Former British Prime Minister Margaret Thatcher and former President Ronald Reagan were bookends to an era of great Western leadership that began with Franklin Delano Roosevelt and Winston Churchill, a prominent Reagan biographer told Newsmax.
“We live in an era of diminished public figures,” said Craig Shirley, president and CEO of the public relations firm Shirley & Banister Public Affairs. “Thatcher represents the last of an era of giants in world history.” Thatcher died on Monday at 87 years old after suffering a stroke.
Shirley said that Thatcher and Reagan met in 1975, when she was a backbencher in the British Parliament and he was closing out his second term as governor of California.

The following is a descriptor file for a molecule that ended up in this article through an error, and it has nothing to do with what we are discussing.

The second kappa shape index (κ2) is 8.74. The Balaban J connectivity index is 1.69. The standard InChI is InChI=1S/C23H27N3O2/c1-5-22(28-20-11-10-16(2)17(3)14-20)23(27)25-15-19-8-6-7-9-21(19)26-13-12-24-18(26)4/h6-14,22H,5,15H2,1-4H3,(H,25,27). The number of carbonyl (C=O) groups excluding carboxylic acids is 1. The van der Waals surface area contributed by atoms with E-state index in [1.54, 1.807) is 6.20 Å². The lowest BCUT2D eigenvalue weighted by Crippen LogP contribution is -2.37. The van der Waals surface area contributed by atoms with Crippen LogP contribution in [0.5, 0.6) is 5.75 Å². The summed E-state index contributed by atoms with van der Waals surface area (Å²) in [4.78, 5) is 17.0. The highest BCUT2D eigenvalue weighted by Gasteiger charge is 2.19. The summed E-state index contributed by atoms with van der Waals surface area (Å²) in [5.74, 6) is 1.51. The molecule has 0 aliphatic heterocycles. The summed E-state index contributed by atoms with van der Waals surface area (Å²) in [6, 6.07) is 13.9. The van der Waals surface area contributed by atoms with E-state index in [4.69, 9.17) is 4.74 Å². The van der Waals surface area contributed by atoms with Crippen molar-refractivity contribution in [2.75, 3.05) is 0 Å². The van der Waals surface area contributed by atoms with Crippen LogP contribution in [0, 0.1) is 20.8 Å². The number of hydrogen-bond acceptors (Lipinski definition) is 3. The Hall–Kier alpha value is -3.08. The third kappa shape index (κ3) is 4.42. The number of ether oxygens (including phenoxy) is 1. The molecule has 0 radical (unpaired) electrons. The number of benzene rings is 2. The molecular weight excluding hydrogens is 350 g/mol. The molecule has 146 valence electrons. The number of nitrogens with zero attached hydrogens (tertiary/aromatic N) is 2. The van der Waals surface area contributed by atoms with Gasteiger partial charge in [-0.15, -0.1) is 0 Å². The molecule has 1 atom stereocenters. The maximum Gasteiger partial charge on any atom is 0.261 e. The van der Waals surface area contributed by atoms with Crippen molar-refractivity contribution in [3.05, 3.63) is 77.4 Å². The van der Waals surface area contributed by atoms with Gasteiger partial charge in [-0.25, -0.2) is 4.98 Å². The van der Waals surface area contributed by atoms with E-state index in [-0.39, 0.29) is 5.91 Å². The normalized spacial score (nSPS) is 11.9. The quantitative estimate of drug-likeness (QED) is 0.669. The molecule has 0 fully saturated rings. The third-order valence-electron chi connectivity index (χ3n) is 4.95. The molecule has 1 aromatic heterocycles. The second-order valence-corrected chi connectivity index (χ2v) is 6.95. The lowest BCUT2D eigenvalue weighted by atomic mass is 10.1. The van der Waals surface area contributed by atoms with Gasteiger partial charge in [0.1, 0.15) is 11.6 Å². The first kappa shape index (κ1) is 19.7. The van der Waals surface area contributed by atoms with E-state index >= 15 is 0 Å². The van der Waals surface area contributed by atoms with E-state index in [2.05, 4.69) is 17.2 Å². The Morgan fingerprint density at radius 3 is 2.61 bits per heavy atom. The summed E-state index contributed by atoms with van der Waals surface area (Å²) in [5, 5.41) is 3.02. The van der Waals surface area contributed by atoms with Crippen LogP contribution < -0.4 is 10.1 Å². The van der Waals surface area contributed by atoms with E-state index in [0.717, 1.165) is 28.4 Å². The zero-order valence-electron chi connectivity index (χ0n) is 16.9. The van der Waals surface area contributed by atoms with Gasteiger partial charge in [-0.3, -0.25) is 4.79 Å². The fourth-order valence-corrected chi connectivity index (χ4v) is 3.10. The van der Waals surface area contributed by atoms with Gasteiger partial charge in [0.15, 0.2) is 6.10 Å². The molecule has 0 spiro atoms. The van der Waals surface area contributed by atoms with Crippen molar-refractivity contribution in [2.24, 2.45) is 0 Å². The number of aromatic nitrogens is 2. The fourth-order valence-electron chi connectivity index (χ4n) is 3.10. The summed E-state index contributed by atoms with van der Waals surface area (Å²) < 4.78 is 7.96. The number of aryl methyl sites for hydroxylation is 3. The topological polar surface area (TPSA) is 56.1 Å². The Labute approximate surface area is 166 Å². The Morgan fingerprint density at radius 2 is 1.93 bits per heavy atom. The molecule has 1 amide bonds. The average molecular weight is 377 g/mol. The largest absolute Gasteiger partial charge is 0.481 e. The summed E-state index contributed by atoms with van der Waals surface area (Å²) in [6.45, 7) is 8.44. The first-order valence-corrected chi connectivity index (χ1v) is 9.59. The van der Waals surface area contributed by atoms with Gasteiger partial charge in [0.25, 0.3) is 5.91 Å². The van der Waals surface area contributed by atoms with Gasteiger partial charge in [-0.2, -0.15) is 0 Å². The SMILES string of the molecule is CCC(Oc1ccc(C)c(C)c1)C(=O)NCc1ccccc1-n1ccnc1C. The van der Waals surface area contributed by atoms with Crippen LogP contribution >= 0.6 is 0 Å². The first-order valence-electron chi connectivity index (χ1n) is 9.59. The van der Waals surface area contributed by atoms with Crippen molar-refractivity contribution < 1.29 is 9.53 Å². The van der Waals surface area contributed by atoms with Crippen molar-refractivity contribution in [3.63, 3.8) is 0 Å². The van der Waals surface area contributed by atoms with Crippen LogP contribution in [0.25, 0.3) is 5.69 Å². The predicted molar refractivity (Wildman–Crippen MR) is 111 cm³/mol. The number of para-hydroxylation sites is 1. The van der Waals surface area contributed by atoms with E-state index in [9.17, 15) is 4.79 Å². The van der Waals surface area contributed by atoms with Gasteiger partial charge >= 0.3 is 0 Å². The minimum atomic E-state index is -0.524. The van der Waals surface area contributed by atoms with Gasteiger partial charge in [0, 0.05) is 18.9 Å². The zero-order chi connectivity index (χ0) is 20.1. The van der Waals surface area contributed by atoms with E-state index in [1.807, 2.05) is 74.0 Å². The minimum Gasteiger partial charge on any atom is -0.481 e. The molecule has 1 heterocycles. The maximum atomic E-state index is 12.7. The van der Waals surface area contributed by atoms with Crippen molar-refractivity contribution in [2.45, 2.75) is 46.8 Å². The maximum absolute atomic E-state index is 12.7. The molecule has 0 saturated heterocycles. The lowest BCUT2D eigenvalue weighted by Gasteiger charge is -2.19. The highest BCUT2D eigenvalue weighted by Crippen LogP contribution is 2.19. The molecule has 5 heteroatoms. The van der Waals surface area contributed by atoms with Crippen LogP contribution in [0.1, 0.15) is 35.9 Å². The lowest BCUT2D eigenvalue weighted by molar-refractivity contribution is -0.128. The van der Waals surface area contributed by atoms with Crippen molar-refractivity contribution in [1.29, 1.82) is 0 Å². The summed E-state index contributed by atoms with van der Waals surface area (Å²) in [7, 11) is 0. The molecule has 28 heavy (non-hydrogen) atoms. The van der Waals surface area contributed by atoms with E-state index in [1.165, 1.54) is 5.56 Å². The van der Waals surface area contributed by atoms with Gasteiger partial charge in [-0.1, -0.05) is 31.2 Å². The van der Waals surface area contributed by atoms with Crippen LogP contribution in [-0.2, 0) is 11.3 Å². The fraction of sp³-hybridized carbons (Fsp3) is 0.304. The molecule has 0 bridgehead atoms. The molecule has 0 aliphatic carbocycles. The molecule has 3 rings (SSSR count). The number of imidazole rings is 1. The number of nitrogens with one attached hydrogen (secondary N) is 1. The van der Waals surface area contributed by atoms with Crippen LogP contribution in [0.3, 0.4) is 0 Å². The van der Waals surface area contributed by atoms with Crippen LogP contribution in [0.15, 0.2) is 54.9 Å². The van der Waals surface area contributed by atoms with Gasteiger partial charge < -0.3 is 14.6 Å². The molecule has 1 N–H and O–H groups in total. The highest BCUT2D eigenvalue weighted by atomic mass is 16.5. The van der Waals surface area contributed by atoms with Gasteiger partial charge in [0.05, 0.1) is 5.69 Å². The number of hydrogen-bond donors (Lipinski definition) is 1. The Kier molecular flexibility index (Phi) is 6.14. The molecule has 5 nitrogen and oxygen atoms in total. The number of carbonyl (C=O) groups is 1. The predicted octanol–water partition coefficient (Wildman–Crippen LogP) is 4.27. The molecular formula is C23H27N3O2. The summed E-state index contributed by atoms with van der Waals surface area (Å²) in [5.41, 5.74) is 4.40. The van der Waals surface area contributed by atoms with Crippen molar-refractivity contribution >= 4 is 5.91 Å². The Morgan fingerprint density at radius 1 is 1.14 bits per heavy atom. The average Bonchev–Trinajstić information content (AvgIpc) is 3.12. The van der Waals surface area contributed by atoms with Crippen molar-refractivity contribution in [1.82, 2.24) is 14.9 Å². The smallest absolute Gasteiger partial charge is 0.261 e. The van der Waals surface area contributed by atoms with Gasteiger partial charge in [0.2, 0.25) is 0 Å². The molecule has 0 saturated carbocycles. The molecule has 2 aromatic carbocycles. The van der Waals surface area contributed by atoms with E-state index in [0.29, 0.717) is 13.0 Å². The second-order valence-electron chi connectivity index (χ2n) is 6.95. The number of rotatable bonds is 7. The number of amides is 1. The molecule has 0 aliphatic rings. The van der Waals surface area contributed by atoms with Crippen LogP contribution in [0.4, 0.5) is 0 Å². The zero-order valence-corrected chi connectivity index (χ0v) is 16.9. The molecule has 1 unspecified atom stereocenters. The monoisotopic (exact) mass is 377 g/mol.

The thinking among academics and elitists, Shirley said, was that collectivism and managed economies were the wave of the future and Western conservatism was on the run. Both Reagan and Thatcher fought for a future of limited government and free markets, which led to a mutual admiration.
“They found themselves to be kindred soul mates, if not lonely ones,” Shirley said. “She once described him as the second-most important man in her life, and he described her as the strongest man in Great Britain.”
Their friendship led to a constant stream of communications between them that lasted after both of them left office.
Shirley said that Thatcher was the first foreign dignitary to visit the White House when Reagan became president and the last to visit in 1989 at the end of his second term.
“That’s the bookend of the last of America’s and Great Britain’s great leaders,” Shirley said.
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